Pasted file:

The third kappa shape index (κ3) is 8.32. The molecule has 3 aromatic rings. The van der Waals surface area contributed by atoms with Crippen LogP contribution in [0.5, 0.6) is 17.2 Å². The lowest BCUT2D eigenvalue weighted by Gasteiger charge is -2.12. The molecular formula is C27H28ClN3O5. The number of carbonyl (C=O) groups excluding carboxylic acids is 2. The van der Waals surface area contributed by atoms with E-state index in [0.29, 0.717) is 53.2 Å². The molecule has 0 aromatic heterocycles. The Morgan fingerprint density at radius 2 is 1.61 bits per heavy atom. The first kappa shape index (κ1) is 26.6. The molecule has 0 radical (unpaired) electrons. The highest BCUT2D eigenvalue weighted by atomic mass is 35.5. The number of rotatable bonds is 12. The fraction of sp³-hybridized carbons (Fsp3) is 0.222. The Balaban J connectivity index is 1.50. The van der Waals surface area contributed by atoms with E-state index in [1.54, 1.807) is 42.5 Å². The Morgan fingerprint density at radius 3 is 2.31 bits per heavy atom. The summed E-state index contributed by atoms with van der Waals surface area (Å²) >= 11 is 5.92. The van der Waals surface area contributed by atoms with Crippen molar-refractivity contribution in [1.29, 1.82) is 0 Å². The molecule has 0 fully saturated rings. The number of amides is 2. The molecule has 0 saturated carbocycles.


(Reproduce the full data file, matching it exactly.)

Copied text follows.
The third kappa shape index (κ3) is 8.32. The molecule has 3 aromatic rings. The van der Waals surface area contributed by atoms with Crippen LogP contribution in [0.5, 0.6) is 17.2 Å². The lowest BCUT2D eigenvalue weighted by Gasteiger charge is -2.12. The molecular formula is C27H28ClN3O5. The number of carbonyl (C=O) groups excluding carboxylic acids is 2. The van der Waals surface area contributed by atoms with E-state index in [0.29, 0.717) is 53.2 Å². The molecule has 0 aromatic heterocycles. The Morgan fingerprint density at radius 2 is 1.61 bits per heavy atom. The first kappa shape index (κ1) is 26.6. The molecule has 0 radical (unpaired) electrons. The highest BCUT2D eigenvalue weighted by atomic mass is 35.5. The number of rotatable bonds is 12. The fraction of sp³-hybridized carbons (Fsp3) is 0.222. The Balaban J connectivity index is 1.50. The van der Waals surface area contributed by atoms with E-state index in [1.54, 1.807) is 42.5 Å². The Morgan fingerprint density at radius 3 is 2.31 bits per heavy atom. The summed E-state index contributed by atoms with van der Waals surface area (Å²) >= 11 is 5.92. The van der Waals surface area contributed by atoms with Crippen molar-refractivity contribution in [1.29, 1.82) is 0 Å². The molecule has 0 fully saturated rings. The number of amides is 2. The molecule has 0 saturated carbocycles.